In Digital Signage, Bigger Is Not Always The Answer

December 9, 2016 by guest author, sixteenninewpadmin

Guest Post: Jørn Olsen, Pronto TV

I used to have an old wooden boat that I would spend a lot of time maintaining and polishing every autumn, to be ready for the next summer.

Jørn Olsen

Every year, my “boat-neighbors” swapped their boats to something a little bigger than last season. Instead of changing my boat every year, I made sure that everything was working to its potential, so I could focus on have a good time. I didn’t go bigger.

So how does this relate to digital signage? People who already have installed digital signage, and have become familiar with the technical terms, usually end up wanting more. And by more, I mean higher resolution, brighter and bigger formats, in order to capture the attention from more potential customers.

The industry is listening, and making bigger and better stuff every year. Now normally, capturing attention is indeed easier with something that is bigger and brighter, but not always …

In my company, Pronto TV, we managed to raise the attention level of consumers by 117%, leaving the screen the same size and following a simple shopper-marketing concept.

We recently conducted a small experiment together with a client who wanted to optimize the effect of the current in-store setup. We started to look for improvements and found out that the attention could increase as much as 117% just by positioning the window screens optimally.

So, what is an optimal placement? It’s where the customer traffic is, and in the line of sight; in other words (or in Herb Sorensen’s words) in the path of shoppers.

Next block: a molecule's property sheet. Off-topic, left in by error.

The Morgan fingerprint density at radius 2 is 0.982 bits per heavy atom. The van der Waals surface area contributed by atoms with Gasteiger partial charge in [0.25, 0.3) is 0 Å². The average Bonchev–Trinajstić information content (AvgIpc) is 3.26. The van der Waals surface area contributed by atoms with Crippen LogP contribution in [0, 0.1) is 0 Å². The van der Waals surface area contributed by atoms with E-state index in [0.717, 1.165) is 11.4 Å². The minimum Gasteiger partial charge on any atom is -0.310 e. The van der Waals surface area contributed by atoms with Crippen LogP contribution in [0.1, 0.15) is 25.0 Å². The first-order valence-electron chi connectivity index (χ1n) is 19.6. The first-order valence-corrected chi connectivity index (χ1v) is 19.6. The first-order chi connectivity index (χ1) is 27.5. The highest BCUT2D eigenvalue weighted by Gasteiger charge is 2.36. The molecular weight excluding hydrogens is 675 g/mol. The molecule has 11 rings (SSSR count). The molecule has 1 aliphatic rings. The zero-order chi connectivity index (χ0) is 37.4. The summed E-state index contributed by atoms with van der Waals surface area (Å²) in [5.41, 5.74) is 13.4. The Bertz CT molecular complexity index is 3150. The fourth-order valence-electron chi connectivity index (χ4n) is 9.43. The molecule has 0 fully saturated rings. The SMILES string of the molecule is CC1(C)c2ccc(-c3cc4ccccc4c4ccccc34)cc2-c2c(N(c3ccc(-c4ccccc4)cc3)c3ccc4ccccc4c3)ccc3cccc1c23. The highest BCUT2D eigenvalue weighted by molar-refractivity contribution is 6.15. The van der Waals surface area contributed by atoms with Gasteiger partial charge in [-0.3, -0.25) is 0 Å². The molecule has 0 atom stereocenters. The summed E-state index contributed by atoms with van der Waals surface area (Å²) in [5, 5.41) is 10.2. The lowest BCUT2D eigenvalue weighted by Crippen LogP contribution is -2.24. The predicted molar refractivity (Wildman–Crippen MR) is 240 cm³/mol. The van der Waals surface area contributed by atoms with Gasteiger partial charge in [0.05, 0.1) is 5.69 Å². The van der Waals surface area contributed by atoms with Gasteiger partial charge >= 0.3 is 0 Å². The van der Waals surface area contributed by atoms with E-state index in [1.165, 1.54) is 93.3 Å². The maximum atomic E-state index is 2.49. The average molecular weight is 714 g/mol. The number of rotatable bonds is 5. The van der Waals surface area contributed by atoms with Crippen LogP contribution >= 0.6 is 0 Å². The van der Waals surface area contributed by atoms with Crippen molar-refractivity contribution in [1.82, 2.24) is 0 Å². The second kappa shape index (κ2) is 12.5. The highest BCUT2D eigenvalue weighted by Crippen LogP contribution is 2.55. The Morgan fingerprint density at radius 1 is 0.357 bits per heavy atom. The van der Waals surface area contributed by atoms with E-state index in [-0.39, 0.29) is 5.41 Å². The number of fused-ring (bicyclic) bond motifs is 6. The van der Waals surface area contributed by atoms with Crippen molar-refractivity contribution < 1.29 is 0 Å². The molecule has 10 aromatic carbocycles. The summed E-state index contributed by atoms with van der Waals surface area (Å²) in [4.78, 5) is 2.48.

This might seem elementary, but a lot of installations are not done with that in mind.

We placed a small camera on top of two window-screens, and ran a video analytics program on it. Video analytics can, among other things, measure how many people see the screens, and for how long.  We changed the angle of the window screens from 90 to 70 degrees, to see if this changed the attention towards the screens (in opposite directions on both sides of the entrance).

Just by facing the screens to the passersby (in the line of sight), we managed to increase the attention by 117%.

I would guess that the size would have needed to increase substantially to get this kind of increase in attention. The screens “popped out” by aligning them to a normal line of sight.

So … bigger isn’t always better! Sometimes it is better to make proper use of your existing old-wooden boat.

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